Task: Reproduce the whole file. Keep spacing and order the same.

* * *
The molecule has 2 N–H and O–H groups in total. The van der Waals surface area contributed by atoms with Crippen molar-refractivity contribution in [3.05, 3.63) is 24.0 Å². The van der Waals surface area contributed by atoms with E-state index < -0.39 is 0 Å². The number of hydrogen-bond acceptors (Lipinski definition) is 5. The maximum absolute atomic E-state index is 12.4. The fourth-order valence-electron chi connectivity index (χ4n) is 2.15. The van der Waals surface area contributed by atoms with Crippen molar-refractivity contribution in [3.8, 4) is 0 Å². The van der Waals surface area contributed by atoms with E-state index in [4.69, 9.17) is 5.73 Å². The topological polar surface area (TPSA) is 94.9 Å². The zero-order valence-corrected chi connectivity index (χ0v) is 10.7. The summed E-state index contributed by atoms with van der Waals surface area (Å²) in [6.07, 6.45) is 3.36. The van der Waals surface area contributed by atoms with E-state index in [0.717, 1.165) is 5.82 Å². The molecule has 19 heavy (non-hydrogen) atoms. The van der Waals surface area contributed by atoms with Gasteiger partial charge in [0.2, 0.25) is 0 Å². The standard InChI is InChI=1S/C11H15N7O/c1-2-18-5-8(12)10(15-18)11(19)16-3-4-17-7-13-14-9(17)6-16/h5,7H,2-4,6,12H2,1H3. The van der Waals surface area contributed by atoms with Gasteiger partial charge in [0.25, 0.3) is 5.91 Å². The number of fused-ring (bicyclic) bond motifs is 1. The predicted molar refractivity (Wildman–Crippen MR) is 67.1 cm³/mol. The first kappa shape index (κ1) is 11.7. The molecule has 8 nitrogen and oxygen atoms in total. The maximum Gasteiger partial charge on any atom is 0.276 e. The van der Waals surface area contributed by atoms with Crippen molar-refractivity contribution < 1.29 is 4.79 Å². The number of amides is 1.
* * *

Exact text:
The molecule has 2 N–H and O–H groups in total. The van der Waals surface area contributed by atoms with Crippen molar-refractivity contribution in [3.05, 3.63) is 24.0 Å². The van der Waals surface area contributed by atoms with E-state index < -0.39 is 0 Å². The number of hydrogen-bond acceptors (Lipinski definition) is 5. The maximum absolute atomic E-state index is 12.4. The fourth-order valence-electron chi connectivity index (χ4n) is 2.15. The van der Waals surface area contributed by atoms with Crippen molar-refractivity contribution in [3.8, 4) is 0 Å². The van der Waals surface area contributed by atoms with E-state index in [4.69, 9.17) is 5.73 Å². The topological polar surface area (TPSA) is 94.9 Å². The zero-order valence-corrected chi connectivity index (χ0v) is 10.7. The summed E-state index contributed by atoms with van der Waals surface area (Å²) in [6.07, 6.45) is 3.36. The van der Waals surface area contributed by atoms with E-state index in [0.717, 1.165) is 5.82 Å². The molecule has 19 heavy (non-hydrogen) atoms. The van der Waals surface area contributed by atoms with Gasteiger partial charge in [0.2, 0.25) is 0 Å². The standard InChI is InChI=1S/C11H15N7O/c1-2-18-5-8(12)10(15-18)11(19)16-3-4-17-7-13-14-9(17)6-16/h5,7H,2-4,6,12H2,1H3. The van der Waals surface area contributed by atoms with Gasteiger partial charge in [0.25, 0.3) is 5.91 Å². The number of fused-ring (bicyclic) bond motifs is 1. The predicted molar refractivity (Wildman–Crippen MR) is 67.1 cm³/mol. The first kappa shape index (κ1) is 11.7. The molecule has 8 nitrogen and oxygen atoms in total. The maximum Gasteiger partial charge on any atom is 0.276 e. The van der Waals surface area contributed by atoms with Crippen molar-refractivity contribution < 1.29 is 4.79 Å². The number of amides is 1.